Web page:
Tol JP, Doornaert P, Witte BI, Dahele M, Slotman BJ, Verbakel WF, et al. A longitudinal evaluation of improvements in radiotherapy treatment plan quality for head and neck cancer patients. Radiother Oncol 2016;119:337-43.  Back to cited text no. 14
Cilla S, Deodato F, Macchia G, Digesù C, Ianiro A, Piermattei A, et al. Volumetric modulated arc therapy (VMAT) and simultaneous integrated boost in head-and-neck cancer: Is there a place for critical swallowing structures dose sparing? Br J Radiol 2016;89:20150764.  Back to cited text no. 15
Hunt MA, Jackson A, Narayana A, Lee N. Geometric factors influencing dosimetric sparing of the parotid glands using IMRT. Int J Radiat Oncol Biol Phys 2006;66:296-304.  Back to cited text no. 16
Millunchick CH, Zhen H, Redler G, Liao Y, Turian JV. A model for predicting the dose to the parotid glands based on their relative overlapping with planning target volumes during helical radiotherapy. J Appl Clin Med Phys 2018;19:48-53.  Back to cited text no. 17
Bandlamudi BP, Sharan K, Yathiraj PH, Singh A, Reddy A, Fernandes DJ, et al. A study on the impact of patient-related parameters in the ability to spare parotid glands by intensity-modulated radiotherapy for head and neck squamous cell carcinomas. J Cancer Res Ther 2018;14:1220-4.  Back to cited text no. 18
Fogliata A, Thompson S, Stravato A, Tomatis S, Scorsetti M, Cozzi L, et al. On the gEUD biological optimization objective for organs at risk in photon optimizer of eclipse treatment planning system. J Appl Clin Med Phys 2018;19:106-14.  Back to cited text no. 19
Pizarro F, Hernández A. Optimization of radiotherapy fractionation schedules based on radiobiological functions. Br J Radiol 2017;90:20170400.  Back to cited text no. 20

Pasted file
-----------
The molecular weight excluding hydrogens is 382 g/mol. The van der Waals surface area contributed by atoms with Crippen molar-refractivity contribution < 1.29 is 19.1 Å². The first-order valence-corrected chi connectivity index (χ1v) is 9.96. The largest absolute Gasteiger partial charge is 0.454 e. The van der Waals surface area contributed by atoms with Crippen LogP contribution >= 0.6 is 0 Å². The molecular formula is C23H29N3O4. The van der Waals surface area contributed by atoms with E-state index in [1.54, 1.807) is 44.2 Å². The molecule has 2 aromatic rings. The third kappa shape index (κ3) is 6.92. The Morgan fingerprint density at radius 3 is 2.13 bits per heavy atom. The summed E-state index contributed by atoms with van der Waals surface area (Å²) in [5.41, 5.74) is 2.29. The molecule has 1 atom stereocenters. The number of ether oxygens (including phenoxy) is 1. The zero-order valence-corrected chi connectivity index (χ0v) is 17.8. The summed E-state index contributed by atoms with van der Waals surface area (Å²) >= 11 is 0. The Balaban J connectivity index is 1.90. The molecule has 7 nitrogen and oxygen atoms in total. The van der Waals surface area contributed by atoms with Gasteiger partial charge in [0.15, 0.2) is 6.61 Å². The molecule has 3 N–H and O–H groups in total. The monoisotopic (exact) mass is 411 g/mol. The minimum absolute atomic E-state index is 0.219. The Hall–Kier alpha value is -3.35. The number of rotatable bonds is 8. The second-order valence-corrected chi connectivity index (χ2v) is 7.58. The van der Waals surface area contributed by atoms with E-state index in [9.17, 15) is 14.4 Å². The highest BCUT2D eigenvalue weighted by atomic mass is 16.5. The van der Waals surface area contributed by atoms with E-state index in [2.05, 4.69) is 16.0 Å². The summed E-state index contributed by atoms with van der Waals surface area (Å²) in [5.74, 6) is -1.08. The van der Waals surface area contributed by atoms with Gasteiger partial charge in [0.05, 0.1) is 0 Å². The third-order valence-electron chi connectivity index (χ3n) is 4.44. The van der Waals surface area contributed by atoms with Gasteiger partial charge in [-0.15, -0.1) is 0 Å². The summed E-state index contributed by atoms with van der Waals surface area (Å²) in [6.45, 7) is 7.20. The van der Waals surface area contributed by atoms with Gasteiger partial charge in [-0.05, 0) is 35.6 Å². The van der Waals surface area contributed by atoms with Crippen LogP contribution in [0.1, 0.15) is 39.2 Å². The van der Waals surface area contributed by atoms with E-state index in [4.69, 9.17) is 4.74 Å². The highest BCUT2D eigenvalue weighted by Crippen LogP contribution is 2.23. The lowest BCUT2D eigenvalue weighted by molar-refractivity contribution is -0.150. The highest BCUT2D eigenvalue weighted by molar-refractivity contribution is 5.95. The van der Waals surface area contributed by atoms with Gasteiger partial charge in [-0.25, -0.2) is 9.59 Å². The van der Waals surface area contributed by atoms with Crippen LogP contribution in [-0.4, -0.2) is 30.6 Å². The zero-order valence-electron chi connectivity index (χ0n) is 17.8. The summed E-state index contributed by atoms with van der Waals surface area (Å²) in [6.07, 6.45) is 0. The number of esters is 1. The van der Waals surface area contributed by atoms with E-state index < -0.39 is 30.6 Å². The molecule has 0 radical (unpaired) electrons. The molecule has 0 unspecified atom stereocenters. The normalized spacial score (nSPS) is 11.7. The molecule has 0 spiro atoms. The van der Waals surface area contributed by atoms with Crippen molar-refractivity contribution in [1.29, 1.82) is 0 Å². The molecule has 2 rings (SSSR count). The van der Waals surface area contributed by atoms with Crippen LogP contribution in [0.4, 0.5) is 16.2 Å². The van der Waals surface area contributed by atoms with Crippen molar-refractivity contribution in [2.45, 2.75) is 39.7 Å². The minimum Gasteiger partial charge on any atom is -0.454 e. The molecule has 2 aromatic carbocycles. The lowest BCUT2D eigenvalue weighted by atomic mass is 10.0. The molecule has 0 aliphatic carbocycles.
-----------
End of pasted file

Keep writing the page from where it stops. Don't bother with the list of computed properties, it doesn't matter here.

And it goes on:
Boughalia A, Marcie S, Fellah M, Chami S, Mekki F. Assessment and quantification of patient set-up errors in nasopharyngeal cancer patients and their biological and dosimetric impact in terms of generalized equivalent uniform dose (gEUD), tumour control probability (TCP) and normal tissue complication probability (NTCP). Br J Radiol 2015;88:20140839.  Back to cited text no. 21
Report of AAPM Task Group 166 of the Therapy Physics Committee. The Use and QA of Biologically Related Models for Treatment Planning. AAPM Report No. 166; 2012.  Back to cited text no. 22
RTOG Protocol 0225: A Phase II Study of IMRT +/Chemotherapy for Nasopharyngeal Cancer. Available from: [Last accessed on 2006 Dec 15].  Back to cited text no. 23
Feuvret L, Noël G, Mazeron JJ, Bey P. Conformity index: A review. Int J Radiat Oncol Biol Phys 2006;64:333-42.  Back to cited text no. 24
Wiezorek T, Brachwitz T, Georg D, Blank E, Fotina I, Habl G, et al. Rotational IMRT techniques compared to fixed gantry IMRT and tomotherapy: Multi-institutional planning study for head-and-neck cases. Radiat Oncol 2011;6:20.  Back to cited text no. 25
Broggi S, Perna L, Bonsignore F, Rinaldin G, Fiorino C, Chiara A, et al. Static and rotational intensity modulated techniques for head-neck cancer radiotherapy: A planning comparison. Phys Med 2014;30:973-9.  Back to cited text no. 26
Ueda Y, Fukunaga JI, Kamima T, Adachi Y, Nakamatsu K, Monzen H, et al. Evaluation of multiple institutions' models for knowledge-based planning of volumetric modulated arc therapy (VMAT) for prostate cancer. Radiat Oncol 2018;13:46.  Back to cited text no. 27
Heijmen B, Voet P, Fransen D, Penninkhof J, Milder M, Akhiat H, et al. Fully automated, multi-criterial planning for volumetric modulated arc therapy – An international multi-center validation for prostate cancer. Radiother Oncol 2018;128:343-8.  Back to cited text no. 28
Wall PD, Carver RL, Fontenot JD. Impact of database quality in knowledge-based treatment planning for prostate cancer. Pract Radiat Oncol 2018;8:437-44.  Back to cited text no. 29
Babier A, Boutilier JJ, McNiven AL, Chan TC. Knowledge-based automated planning for oropharyngeal cancer. Med Phys 2018;45:2875-83.  Back to cited text no. 30


  [Figure 1], [Figure 2], [Figure 3]

  [Table 1], [Table 2], [Table 3], [Table 4]


Print this article  Email this article


    Similar in PUBMED
   Search Pubmed for
   Search in Google Scholar for
 Related articles
    Article in PDF (681 KB)
    Citation Manager
    Access Statistics
    Reader Comments
    Email Alert *
    Add to My List *
* Registration required (free)  

    Materials and Me...
    Article Figures
    Article Tables

 Article Access Statistics
    PDF Downloaded63    
    Comments [Add]    

Recommend this journal